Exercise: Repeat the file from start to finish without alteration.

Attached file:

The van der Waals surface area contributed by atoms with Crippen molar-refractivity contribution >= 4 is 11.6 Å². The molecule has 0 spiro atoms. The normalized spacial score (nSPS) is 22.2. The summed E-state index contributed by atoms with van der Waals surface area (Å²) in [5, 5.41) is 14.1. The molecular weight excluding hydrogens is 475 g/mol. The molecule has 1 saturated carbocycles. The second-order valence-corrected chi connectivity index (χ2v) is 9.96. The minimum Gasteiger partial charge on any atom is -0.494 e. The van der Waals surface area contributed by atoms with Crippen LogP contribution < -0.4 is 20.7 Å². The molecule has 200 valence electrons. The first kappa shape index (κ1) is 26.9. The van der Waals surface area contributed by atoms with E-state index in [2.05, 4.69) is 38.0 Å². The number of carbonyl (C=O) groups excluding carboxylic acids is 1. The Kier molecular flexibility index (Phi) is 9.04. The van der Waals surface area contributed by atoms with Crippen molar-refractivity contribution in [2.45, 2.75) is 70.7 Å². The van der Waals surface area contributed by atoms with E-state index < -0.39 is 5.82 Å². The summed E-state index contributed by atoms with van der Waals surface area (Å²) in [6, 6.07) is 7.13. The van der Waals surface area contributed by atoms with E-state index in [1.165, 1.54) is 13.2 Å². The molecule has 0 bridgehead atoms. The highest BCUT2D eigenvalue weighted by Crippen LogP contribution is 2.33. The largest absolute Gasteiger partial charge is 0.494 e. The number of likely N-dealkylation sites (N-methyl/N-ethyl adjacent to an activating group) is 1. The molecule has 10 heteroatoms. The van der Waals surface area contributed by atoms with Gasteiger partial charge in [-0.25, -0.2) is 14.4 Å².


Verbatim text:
The van der Waals surface area contributed by atoms with Crippen molar-refractivity contribution >= 4 is 11.6 Å². The molecule has 0 spiro atoms. The normalized spacial score (nSPS) is 22.2. The summed E-state index contributed by atoms with van der Waals surface area (Å²) in [5, 5.41) is 14.1. The molecular weight excluding hydrogens is 475 g/mol. The molecule has 1 saturated carbocycles. The second-order valence-corrected chi connectivity index (χ2v) is 9.96. The minimum Gasteiger partial charge on any atom is -0.494 e. The van der Waals surface area contributed by atoms with Crippen LogP contribution < -0.4 is 20.7 Å². The molecule has 200 valence electrons. The first kappa shape index (κ1) is 26.9. The van der Waals surface area contributed by atoms with E-state index in [2.05, 4.69) is 38.0 Å². The number of carbonyl (C=O) groups excluding carboxylic acids is 1. The Kier molecular flexibility index (Phi) is 9.04. The van der Waals surface area contributed by atoms with Crippen molar-refractivity contribution in [2.45, 2.75) is 70.7 Å². The van der Waals surface area contributed by atoms with E-state index < -0.39 is 5.82 Å². The summed E-state index contributed by atoms with van der Waals surface area (Å²) in [6, 6.07) is 7.13. The van der Waals surface area contributed by atoms with E-state index in [1.165, 1.54) is 13.2 Å². The molecule has 0 bridgehead atoms. The highest BCUT2D eigenvalue weighted by Crippen LogP contribution is 2.33. The largest absolute Gasteiger partial charge is 0.494 e. The number of likely N-dealkylation sites (N-methyl/N-ethyl adjacent to an activating group) is 1. The molecule has 10 heteroatoms. The van der Waals surface area contributed by atoms with Gasteiger partial charge in [-0.25, -0.2) is 14.4 Å².